The Republican Party is imploding, and the non-Trump loyalists are suddenly realizing -- far too late, mind you -- that they will never be allowed to remain as Republicans.
The Republican Party is entering a period of political powerlessness in Washington badly fractured from within, lacking a unifying message and set of principles and missing a clear bench of national leaders — a party with internal divisions and outside obstacles so significant that it may not easily weather the splintering underway.
While all parties go through reckonings after losing power, the G.O.P. has lost the popular vote in seven of the last eight presidential elections and, for the first time since Herbert Hoover, ceded the White House, Senate and House in a single term. President Trump is staring down a second impeachment, members of his administration have resigned in protest of his actions, and senators from his party have called for him to do the same.
What’s more, the party’s political messaging is likely to be inspected intensely by social media platforms that have already barred Mr. Trump and others on the far right. Business and corporate donors are threatening to cut off the party’s financial spigot, and tech companies are stifling Mr. Trump’s ability to raise money online, the lifeblood of his political operation.
But the most acute danger for the health of the party, and its electoral prospects to retake the House and Senate in 2022, is the growing chasm between the pro-Trump voter base and the many Republican leaders and strategists who want to reorient for a post-Trump era.
“Have you heard what some of these folks waving MAGA flags are saying about Republicans?” said Representative Peter Meijer, Republican of Michigan, whose first days in Congress this month were marked by evacuations to escape from a mob. “They don’t identify themselves as Republicans.”
Mr. Meijer was among the Republicans who voted to affirm President-elect Joseph R. Biden Jr.’s Electoral College victory last week, in the proceedings that rioters incited by Mr. Trump interrupted. The vote set off another round of vitriol and threats.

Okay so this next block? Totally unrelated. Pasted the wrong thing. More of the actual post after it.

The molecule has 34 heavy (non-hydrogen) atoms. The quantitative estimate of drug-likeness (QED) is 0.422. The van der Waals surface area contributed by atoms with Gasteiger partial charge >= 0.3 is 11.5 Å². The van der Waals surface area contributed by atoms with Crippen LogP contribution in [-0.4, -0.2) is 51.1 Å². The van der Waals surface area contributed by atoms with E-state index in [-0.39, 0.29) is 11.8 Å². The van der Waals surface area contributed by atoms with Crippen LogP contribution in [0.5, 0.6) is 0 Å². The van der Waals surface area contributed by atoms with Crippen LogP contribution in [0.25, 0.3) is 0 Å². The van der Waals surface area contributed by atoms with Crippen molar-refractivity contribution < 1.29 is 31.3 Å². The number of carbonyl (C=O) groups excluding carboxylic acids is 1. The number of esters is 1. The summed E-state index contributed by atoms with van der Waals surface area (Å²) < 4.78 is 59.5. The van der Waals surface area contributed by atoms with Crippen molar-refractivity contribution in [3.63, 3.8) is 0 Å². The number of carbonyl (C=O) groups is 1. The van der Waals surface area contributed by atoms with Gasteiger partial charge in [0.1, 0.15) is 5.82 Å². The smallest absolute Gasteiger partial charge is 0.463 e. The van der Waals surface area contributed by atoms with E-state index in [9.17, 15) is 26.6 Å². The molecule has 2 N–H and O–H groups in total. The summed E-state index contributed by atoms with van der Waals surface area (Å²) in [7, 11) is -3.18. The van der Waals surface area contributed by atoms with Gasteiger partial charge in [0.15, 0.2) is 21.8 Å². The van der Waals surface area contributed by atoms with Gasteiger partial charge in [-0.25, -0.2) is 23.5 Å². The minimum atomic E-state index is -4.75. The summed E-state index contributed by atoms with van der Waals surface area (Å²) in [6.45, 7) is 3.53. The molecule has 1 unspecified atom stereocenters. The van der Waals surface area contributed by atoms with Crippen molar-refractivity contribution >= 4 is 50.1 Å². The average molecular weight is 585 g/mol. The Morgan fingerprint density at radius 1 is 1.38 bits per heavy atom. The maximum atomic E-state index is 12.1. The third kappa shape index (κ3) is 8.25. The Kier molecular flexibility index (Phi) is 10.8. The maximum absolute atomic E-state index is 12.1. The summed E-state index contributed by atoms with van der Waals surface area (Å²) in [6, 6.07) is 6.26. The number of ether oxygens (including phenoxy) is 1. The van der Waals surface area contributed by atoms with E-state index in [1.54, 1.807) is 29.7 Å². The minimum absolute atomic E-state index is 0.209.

“Our expectation is that somebody will try to kill us,” said Mr. Meijer, an Iraq war veteran. “That is the scenario that many of us are preparing for.”
Yes, this is a sitting Republican predicting there will be assassination attempts against Republicans in Congress by Trump voters.
Stop and think about this.
I will repeat this.
This is a sitting Republican predicting there will be assassination attempts against Republicans in Congress by Trump voters.
Mike DuHaime, a Republican strategist who served as a top adviser for Chris Christie in his 2016 run for president, said the violence at the Capitol represented a breaking point for his party’s relationship with Mr. Trump.
“Now the two camps are, who is a Trump sycophant and who is not,” Mr. DuHaime said. “That spells doom until we can get past Trump.”
Mr. Trump won 74.2 million voters, a Republican record, even in defeat in 2020. Some party leaders fret that as of now, they cannot win with Mr. Trump, and they cannot win without him. Right-wing voters have signaled that they will abandon the party if it turns on Mr. Trump, and more traditional Republicans will sour if it sticks by him.
The twin losses last week in Georgia, where the Republican incumbents yoked themselves closely to Mr. Trump and his baseless accusations of election fraud, not only cost Republicans control of the Senate but also offered a warning sign for the future. The dynamics mirrored the 2018 midterm elections, when Mr. Trump’s divisive brand of politics was better at mobilizing Democrats than Republicans when he was not on the ballot himself.
In the coming days, the specter of more violence is clear and present. The National Guard said Monday that it was planning to deploy up to 15,000 troops in the nation’s capital for the inauguration, and the F.B.I. warned in a bulletin about the potential for armed protests at all 50 state capitols between now and the inauguration.
It looks like the predictions of a violence-filled start to the Biden era is coming true.